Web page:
For any red teamer, SSH bastions (hosts that can control access between environments) can be difficult to compromise due to the use of multi-factor authentication (MFA) technologies. In a typical scenario, you may end up on a user’s host that has access to the bastion thanks to phishing or exploiting a vulnerability with the compromised user’s permissions. Learn more about SSH multiplexing and its role in bypassing authentication on SSH bastion hosts:
The normal course of action is to identify the privilege escalation vector in order to get root. This privilege escalation is not always a possibility, but using a method that takes advantage of an SSH feature called “multiplexing” can help with this pivoting.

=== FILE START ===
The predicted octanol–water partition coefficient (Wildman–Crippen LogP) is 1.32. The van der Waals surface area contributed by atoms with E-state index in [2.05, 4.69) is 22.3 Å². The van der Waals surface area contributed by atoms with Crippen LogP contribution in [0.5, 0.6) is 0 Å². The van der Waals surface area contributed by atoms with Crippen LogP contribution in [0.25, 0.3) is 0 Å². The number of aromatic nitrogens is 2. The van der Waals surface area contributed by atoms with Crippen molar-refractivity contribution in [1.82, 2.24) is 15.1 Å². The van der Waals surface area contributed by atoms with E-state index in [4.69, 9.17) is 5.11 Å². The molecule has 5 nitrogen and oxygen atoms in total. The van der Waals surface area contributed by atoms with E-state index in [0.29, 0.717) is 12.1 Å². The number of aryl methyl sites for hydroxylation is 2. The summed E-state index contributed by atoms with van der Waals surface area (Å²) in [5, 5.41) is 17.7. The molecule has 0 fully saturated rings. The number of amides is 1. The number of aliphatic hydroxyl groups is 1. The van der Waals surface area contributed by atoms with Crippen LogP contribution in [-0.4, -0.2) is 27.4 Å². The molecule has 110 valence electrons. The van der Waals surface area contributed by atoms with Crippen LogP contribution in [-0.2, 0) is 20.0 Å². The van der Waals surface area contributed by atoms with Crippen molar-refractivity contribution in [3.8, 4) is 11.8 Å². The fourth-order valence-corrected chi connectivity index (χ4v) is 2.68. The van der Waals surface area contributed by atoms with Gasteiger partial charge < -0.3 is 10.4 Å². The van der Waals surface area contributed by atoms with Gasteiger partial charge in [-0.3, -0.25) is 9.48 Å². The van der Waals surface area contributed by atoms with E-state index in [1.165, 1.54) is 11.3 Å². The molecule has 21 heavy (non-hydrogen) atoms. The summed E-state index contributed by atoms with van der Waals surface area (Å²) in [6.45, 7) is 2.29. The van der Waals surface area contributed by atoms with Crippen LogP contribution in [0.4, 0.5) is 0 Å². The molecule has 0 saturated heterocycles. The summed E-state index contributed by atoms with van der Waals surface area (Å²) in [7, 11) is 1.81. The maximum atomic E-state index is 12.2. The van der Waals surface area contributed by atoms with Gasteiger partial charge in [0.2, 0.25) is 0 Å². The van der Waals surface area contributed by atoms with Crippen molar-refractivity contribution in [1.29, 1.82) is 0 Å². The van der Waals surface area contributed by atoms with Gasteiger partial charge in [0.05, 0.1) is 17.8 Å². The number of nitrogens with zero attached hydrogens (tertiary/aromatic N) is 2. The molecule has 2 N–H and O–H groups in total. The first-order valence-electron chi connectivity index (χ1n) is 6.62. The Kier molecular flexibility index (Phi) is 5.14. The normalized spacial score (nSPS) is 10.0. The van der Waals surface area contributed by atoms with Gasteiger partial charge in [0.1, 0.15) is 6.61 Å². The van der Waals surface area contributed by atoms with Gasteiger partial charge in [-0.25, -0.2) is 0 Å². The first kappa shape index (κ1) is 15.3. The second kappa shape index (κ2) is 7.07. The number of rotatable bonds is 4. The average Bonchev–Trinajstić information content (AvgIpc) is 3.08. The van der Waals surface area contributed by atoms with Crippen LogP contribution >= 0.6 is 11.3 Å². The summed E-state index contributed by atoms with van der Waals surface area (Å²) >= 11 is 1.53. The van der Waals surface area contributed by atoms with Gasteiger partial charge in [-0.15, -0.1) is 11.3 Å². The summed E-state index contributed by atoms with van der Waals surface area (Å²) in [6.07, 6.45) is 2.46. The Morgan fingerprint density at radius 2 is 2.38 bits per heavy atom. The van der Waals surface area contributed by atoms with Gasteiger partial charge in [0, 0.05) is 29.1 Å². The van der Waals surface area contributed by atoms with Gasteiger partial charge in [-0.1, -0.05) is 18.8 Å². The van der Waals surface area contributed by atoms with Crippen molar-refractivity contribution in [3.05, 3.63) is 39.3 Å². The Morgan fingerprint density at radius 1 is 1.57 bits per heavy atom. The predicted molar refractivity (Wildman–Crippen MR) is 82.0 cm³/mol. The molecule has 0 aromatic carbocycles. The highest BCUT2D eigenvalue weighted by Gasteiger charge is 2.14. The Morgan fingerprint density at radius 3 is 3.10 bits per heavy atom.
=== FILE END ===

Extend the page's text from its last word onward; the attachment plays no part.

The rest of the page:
SSH multiplexing is the ability to send multiple SSH connections using a single pre-existing connection. This is used in environments to improve efficiency and reduce resource load. This isn’t a new feature: there’s a detailed write-up in the OpenSSH Cookbook about how it works; HD Moore & Valsmith presented on the topic at DEF CON back in 2007.
The only major difference is that, today, SSH bastion hosts are heavily used in many production environments. These bastion servers will typically use a form of MFA that can be a major obstacle when attempting to pivot into sensitive areas of a network.